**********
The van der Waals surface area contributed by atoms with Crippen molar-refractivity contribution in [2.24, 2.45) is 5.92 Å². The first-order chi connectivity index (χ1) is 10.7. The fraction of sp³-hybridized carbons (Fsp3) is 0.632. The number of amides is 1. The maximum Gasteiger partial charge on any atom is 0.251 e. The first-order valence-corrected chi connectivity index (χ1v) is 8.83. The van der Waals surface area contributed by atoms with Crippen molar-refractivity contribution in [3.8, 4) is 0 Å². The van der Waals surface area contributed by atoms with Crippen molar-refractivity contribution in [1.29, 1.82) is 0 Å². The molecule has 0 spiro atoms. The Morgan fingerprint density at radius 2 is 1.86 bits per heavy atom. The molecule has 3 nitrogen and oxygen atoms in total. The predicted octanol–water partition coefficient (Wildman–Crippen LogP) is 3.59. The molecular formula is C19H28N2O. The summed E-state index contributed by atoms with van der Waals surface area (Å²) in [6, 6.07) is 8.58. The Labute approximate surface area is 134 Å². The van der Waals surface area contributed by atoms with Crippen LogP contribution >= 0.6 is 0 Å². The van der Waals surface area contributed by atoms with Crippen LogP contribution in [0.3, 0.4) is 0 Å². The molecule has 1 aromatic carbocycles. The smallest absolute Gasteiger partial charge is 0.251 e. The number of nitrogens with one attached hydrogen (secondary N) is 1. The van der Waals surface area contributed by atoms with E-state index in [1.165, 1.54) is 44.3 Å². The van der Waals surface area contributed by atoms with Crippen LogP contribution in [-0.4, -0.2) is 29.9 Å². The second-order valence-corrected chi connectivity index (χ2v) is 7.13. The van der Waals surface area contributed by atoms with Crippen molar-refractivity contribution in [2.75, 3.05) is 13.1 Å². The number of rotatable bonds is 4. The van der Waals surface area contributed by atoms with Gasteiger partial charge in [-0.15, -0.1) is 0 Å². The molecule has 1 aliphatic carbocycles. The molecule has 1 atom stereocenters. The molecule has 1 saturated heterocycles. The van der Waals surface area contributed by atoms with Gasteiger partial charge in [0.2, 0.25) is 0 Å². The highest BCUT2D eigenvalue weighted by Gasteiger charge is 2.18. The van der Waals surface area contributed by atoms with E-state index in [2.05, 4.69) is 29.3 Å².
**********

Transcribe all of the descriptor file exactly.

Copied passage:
The van der Waals surface area contributed by atoms with Crippen molar-refractivity contribution in [2.24, 2.45) is 5.92 Å². The first-order chi connectivity index (χ1) is 10.7. The fraction of sp³-hybridized carbons (Fsp3) is 0.632. The number of amides is 1. The maximum Gasteiger partial charge on any atom is 0.251 e. The first-order valence-corrected chi connectivity index (χ1v) is 8.83. The van der Waals surface area contributed by atoms with Crippen molar-refractivity contribution in [3.8, 4) is 0 Å². The van der Waals surface area contributed by atoms with Crippen molar-refractivity contribution in [1.29, 1.82) is 0 Å². The molecule has 0 spiro atoms. The Morgan fingerprint density at radius 2 is 1.86 bits per heavy atom. The molecule has 3 nitrogen and oxygen atoms in total. The predicted octanol–water partition coefficient (Wildman–Crippen LogP) is 3.59. The molecular formula is C19H28N2O. The summed E-state index contributed by atoms with van der Waals surface area (Å²) in [6, 6.07) is 8.58. The Labute approximate surface area is 134 Å². The van der Waals surface area contributed by atoms with Crippen LogP contribution >= 0.6 is 0 Å². The van der Waals surface area contributed by atoms with Crippen LogP contribution in [0.3, 0.4) is 0 Å². The molecule has 1 aromatic carbocycles. The smallest absolute Gasteiger partial charge is 0.251 e. The number of nitrogens with one attached hydrogen (secondary N) is 1. The van der Waals surface area contributed by atoms with E-state index in [1.165, 1.54) is 44.3 Å². The van der Waals surface area contributed by atoms with Crippen LogP contribution in [-0.4, -0.2) is 29.9 Å². The second-order valence-corrected chi connectivity index (χ2v) is 7.13. The van der Waals surface area contributed by atoms with Crippen molar-refractivity contribution in [2.75, 3.05) is 13.1 Å². The number of rotatable bonds is 4. The van der Waals surface area contributed by atoms with Gasteiger partial charge in [-0.15, -0.1) is 0 Å². The molecule has 1 aliphatic carbocycles. The molecule has 1 atom stereocenters. The molecule has 1 saturated heterocycles. The van der Waals surface area contributed by atoms with Gasteiger partial charge in [0.2, 0.25) is 0 Å². The highest BCUT2D eigenvalue weighted by Gasteiger charge is 2.18. The van der Waals surface area contributed by atoms with E-state index in [2.05, 4.69) is 29.3 Å².